Eskom: Interventions to recover municipal debt not working

The utility has told Parliament’s Standing Committee on Public Accounts that soaring municipal debt now stands at about R30 billion and is putting Eskom’s sustainability at risk.

FILE: Eskom's Megawatt Park offices in Sunninghill. Picture: EWN

CAPE TOWN – Eskom says that cutting power to defaulting municipalities to force them to pay down their debt doesn’t seem to be working, while Members of Parliament (MPs) are worried this could put local businesses and jobs on the line.

The utility has told Parliament’s Standing Committee on Public Accounts that soaring municipal debt now stands at about R30 billion and is putting Eskom’s sustainability at risk.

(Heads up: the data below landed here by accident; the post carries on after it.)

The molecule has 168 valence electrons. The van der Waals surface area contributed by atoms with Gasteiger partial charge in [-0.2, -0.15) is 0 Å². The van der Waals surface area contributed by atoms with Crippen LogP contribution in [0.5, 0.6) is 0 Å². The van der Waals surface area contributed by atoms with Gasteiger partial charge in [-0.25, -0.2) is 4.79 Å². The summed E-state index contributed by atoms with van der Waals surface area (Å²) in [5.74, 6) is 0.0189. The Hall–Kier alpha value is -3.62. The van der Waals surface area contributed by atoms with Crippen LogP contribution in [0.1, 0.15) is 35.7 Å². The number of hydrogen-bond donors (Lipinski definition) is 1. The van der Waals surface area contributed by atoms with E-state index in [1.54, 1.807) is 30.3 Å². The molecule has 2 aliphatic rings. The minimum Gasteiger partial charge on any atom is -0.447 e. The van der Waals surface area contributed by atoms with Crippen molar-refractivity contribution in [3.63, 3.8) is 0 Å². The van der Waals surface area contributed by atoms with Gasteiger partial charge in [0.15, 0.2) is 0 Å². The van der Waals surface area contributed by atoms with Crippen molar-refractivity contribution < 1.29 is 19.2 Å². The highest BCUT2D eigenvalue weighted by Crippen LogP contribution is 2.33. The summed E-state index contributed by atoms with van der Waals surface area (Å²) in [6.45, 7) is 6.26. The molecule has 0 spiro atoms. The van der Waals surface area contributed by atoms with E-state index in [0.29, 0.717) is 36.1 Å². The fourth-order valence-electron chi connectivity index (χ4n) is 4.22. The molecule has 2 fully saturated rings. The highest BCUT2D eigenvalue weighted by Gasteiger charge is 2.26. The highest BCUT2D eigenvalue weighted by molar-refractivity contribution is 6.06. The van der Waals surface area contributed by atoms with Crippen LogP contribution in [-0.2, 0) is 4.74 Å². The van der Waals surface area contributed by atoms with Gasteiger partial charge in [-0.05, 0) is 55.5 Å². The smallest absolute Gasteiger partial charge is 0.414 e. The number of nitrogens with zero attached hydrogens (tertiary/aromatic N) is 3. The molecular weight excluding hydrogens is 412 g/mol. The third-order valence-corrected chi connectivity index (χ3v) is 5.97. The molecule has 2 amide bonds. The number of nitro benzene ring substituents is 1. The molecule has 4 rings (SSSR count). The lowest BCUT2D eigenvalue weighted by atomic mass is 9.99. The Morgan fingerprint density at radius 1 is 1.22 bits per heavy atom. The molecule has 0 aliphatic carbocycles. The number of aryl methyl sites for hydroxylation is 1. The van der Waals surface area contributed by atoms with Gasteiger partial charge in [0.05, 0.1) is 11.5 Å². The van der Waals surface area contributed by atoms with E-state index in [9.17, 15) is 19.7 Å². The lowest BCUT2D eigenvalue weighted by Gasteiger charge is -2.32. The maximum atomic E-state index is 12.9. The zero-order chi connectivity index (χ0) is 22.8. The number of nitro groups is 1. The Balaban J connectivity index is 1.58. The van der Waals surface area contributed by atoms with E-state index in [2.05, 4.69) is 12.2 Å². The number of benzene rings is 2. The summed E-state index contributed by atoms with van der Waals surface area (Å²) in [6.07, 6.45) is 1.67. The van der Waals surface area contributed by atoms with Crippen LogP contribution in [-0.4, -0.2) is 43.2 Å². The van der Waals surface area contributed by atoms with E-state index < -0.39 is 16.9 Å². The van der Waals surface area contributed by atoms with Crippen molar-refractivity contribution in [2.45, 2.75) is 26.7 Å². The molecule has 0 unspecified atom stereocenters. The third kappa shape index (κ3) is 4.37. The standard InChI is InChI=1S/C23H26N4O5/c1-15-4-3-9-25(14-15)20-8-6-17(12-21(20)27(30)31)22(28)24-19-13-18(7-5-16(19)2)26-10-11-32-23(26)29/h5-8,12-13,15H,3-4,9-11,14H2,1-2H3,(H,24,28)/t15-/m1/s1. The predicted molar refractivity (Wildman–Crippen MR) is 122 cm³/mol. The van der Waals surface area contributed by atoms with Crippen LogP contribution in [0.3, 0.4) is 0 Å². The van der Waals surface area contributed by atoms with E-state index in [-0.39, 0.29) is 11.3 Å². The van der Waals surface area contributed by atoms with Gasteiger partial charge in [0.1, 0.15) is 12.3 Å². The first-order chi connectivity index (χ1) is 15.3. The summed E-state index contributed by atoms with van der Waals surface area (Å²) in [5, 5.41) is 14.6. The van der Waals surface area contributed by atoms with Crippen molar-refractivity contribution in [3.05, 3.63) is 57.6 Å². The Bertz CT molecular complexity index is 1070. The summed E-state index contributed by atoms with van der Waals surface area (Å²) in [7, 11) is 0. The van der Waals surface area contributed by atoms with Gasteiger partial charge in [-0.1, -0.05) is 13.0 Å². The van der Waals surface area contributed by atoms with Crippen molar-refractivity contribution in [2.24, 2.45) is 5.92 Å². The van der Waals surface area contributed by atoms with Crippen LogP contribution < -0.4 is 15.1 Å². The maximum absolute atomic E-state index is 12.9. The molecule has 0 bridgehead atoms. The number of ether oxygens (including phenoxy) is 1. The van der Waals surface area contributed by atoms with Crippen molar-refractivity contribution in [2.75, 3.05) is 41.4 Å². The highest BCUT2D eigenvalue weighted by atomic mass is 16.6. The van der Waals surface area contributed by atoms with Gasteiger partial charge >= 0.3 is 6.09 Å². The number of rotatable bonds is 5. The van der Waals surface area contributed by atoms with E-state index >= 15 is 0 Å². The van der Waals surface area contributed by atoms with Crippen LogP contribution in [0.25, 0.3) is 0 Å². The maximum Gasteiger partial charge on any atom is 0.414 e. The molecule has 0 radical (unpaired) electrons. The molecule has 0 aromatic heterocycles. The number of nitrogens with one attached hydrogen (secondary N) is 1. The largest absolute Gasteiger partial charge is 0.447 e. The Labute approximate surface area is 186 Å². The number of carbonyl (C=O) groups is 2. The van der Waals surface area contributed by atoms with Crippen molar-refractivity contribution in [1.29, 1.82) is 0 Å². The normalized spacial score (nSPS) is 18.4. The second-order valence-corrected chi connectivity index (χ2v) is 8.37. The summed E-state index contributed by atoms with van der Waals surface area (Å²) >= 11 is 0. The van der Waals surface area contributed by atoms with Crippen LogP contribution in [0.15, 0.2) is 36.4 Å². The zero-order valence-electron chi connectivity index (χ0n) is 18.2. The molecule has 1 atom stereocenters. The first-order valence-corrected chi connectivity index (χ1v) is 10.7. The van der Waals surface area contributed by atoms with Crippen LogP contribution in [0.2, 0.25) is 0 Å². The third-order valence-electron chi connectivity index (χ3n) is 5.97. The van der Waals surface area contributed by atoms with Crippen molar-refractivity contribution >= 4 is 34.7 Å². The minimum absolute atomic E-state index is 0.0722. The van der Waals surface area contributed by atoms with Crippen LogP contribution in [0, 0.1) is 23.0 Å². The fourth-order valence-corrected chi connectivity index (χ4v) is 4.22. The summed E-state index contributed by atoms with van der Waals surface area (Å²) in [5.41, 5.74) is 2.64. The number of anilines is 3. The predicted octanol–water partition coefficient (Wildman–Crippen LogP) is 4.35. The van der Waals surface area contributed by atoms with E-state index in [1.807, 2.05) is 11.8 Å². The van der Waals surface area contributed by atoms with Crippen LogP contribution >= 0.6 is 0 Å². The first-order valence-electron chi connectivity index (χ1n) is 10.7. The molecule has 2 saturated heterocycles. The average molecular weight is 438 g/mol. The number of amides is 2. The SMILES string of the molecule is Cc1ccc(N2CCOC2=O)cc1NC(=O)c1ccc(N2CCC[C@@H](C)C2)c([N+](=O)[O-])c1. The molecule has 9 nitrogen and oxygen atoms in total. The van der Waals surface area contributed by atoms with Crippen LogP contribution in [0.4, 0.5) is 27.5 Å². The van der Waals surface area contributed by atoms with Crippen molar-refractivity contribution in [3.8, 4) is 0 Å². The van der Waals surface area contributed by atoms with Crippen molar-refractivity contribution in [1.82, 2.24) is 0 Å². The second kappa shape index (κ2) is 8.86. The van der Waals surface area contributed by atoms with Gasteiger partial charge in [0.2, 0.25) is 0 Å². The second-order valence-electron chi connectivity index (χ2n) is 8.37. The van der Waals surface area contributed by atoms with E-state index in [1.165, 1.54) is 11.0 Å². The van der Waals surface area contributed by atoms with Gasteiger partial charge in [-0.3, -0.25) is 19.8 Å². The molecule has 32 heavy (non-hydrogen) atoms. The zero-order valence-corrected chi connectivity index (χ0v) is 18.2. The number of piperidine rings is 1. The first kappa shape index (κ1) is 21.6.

New acting CEO Phakamani Hadebe says the problem cannot be solved by Eskom alone and that the government has to step in.

Hadebe says if municipal debt continues to spiral Eskom could face a further ratings downgrade and investors who’ve underwritten the utility’s debt of R367 billion may turn off the taps.

He says Eskom needs to raise a further R72 billion on the markets by June.

“Yes we have some other challenges, our revenue is decreasing, sakes volumes have dropped by 1.9%. But this debt could be that big shove that breaks the camel’s back.”

Group executive for customer services Ayanda Noah says that the utility has made a number of concessions to defaulting municipalities.

“The debt has just skyrocketed… our interventions of interruptions don’t seem to be bringing any results.”

Eskom says that scheduled power cuts are the only tool available to it to compel municipalities to pay up but MPs are worried about the impact on small businesses and jobs.